Do you have another home as a rental or investment property? If so, you may be wondering how best to protect the property even when it’s not your primary residence. You may be considering a homeowners insurance policy as a way to protect this piece of real estate. However, this is not the right policy to choose if you are turning your home into a rental or have decided to buy an investment property.
Rental properties require their own type of coverage. Landlord insurance is required, which is considerably different than the homeowners policy you purchase when you live in a house yourself. Landlord insurance protects you against losses from fire, theft, lightning, falling trees, wind, hail, water damage, and injury to your tenants and their guests.
This type of coverage does not protect the renters’ household goods. You should require that tenants must take out a rental insurance policy to cover their belongings and their liability for their protection and yours. It is suggested that you include a clause in your lease saying that renters insurance is required, so that they understand their responsibility to protect their possessions.
What landlord insurance covers:
• Lighting, windstorms, hail, explosion, riot, frozen pipes, water damage, burglary, vandalism, falling objects, and more. These will be outlined in the policy.
• Items that belong to you that remain in the property, such as appliances, furniture, or lawn care equipment. Be sure to keep an inventory of what is left on site.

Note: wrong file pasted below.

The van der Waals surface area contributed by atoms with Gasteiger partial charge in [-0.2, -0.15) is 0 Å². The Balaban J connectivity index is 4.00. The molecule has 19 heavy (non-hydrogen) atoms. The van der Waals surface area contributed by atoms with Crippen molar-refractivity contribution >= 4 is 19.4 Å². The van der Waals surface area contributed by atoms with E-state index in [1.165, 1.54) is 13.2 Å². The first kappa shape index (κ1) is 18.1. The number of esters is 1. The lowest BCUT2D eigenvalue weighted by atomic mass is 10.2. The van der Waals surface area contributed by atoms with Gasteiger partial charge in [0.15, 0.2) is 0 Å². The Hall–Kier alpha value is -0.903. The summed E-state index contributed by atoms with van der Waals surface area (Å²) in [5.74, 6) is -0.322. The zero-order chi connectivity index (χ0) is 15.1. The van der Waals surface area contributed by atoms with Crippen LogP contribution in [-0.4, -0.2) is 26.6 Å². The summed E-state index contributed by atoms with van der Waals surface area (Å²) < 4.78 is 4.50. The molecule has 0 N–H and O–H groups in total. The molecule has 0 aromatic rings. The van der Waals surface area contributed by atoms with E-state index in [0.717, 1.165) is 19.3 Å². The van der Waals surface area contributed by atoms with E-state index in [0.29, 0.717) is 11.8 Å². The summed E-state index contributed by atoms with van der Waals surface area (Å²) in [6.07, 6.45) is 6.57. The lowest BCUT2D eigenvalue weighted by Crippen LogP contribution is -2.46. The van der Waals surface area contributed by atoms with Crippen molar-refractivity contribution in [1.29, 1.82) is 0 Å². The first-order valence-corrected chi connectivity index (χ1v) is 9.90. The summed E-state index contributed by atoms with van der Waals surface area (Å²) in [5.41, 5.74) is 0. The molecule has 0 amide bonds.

• Outbuildings like sheds and garages. This coverage will typically have its own limit.
• Costs to defend yourself against lawsuits filed by tenants or guests, as well as costs awarded if you lose the case. Some policies cover medical bills for injuries, while others do not.
• Lost renal income if the property is damaged and you can’t rent it out.
What landlord insurance does not typically cover:
• The tenants’ belongings.
• Your rental property if it is vacant for more than 30 days.
• Upkeep, maintenance, and neglect.
• Intentional damage.
• War, nuclear, biological, or chemical attacks.
Optional coverages that may be purchased:
• Vandalism (if the policy you purchase excludes it)
• Liability for wrongful eviction, wrongful entry, libel, and slander
When to file a landlord insurance claim
When your property has suffered damage, you should assess the scene and then let your insurer know as soon as possible. If it is minor damage, you may want to handle the repairs yourself. For example, if your deductible is $2,000 and the total cost of replacing a broken window and repairing items is $2,500, you would be paying a large chunk of the repair bill before the insurance steps in. Talk to your insurer if you are unsure about whether or not to file a claim.
Safeguard your property with quality landlord insurance. Contact the team Lou Aggetta Insurance Services in Pleasant Hill to get started on your tailored policy. We can help you assess your needs and risks so that you are better able to safeguard your rental or investment property against damage and loss. With the right policy, you have peace of mind that your finances are covered if the worst does happen.